What is the most common phrase with the meaning of intermediate/interim goal/target/result? For example,

  • setting up interim goal in a project/agenda
  • calculating a intermediate result in a bigger mathematical task

Linguee shows more possible contexts I'm looking for, the german common words are Zwischenziel(-target) and Zwischenergebnis(-result)

3 Answers 3


If by interim goals you mean goals along the way, short of the ultimate goal, then such often are called milestones. Wiktionary shows two senses either directly or figuratively applicable:

A stone milepost (or by extension in other materials), one of a series of numbered markers placed along a road at regular intervals, typically at the side of the road or in a median.
An important event in a person's life or career, in the history of a nation, in the life of some project etc.

Also consider the terms waymark ("A sign or symbol marked in a prominent position in an off-road location to show the track of a footpath or route") and benchmark ("A standard by which something is evaluated or measured") and synonyms including landmark and signpost.

The terminology mentioned above is less applicable in a mathematical context. There, consider terms such as lemma ("A proposition proved or accepted for immediate use in the proof of some other proposition"), or for arithmetic, subtotal.

The process of setting goals is called planning or might be referred to as scoping.

  • The german milestone (Meilenstein) is a quite common term, but more in the sense "a milestone in history", like the invention of gun powder :) IMHO this doesnt match at all, similar to lemma which is a technical terminus. I'm more searching for compound words. +1 for waymark, good metaphor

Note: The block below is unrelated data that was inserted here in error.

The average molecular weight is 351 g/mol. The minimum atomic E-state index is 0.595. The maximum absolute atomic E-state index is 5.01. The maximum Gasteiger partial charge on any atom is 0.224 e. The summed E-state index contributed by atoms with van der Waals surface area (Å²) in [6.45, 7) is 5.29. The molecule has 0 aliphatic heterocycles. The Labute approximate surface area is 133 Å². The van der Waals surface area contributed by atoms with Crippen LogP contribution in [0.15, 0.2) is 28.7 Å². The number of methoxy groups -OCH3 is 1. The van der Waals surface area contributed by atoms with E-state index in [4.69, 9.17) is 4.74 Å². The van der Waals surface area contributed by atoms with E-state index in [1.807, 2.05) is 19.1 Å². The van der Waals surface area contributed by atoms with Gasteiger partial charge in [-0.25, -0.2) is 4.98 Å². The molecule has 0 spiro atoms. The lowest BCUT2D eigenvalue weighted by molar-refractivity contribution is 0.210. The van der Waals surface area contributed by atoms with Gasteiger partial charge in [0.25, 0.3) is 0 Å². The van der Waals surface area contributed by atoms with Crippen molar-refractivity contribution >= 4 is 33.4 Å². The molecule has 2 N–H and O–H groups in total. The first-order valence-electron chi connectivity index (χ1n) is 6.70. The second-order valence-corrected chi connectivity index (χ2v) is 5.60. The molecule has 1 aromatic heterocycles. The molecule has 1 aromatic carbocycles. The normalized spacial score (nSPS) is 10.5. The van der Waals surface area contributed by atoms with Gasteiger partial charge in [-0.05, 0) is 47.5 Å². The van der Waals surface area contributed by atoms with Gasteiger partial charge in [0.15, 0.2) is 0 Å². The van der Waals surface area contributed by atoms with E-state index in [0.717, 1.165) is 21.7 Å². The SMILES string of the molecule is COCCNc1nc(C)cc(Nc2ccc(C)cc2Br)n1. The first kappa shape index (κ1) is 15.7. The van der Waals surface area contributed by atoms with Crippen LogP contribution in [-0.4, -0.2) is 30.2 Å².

– Hauser
    Commented Jun 30, 2012 at 15:39
  • +1, In the corporate world, a project usually needs a roadmap, and the intermediate goals are milestones.
    – Bravo
    Commented Jul 1, 2012 at 15:20

In British English the term waypoint would often be used in this context, being derived from navigation i.e. a staging point towards the final destination.


A checkpoint is "a point where a check is performed" or "a point or item, especially in a procedure, for notation, inspection, or confirmation." It is used as a point where the forward progress of something is temporarily suspended to evaluate the status or condition of the situation before allowing it to proceed once again. It is definitely an interim point, not the finish line. (For example, many of my children's teachers used the term checkpoint in a long-term project for the point when a rough draft of something was due.)

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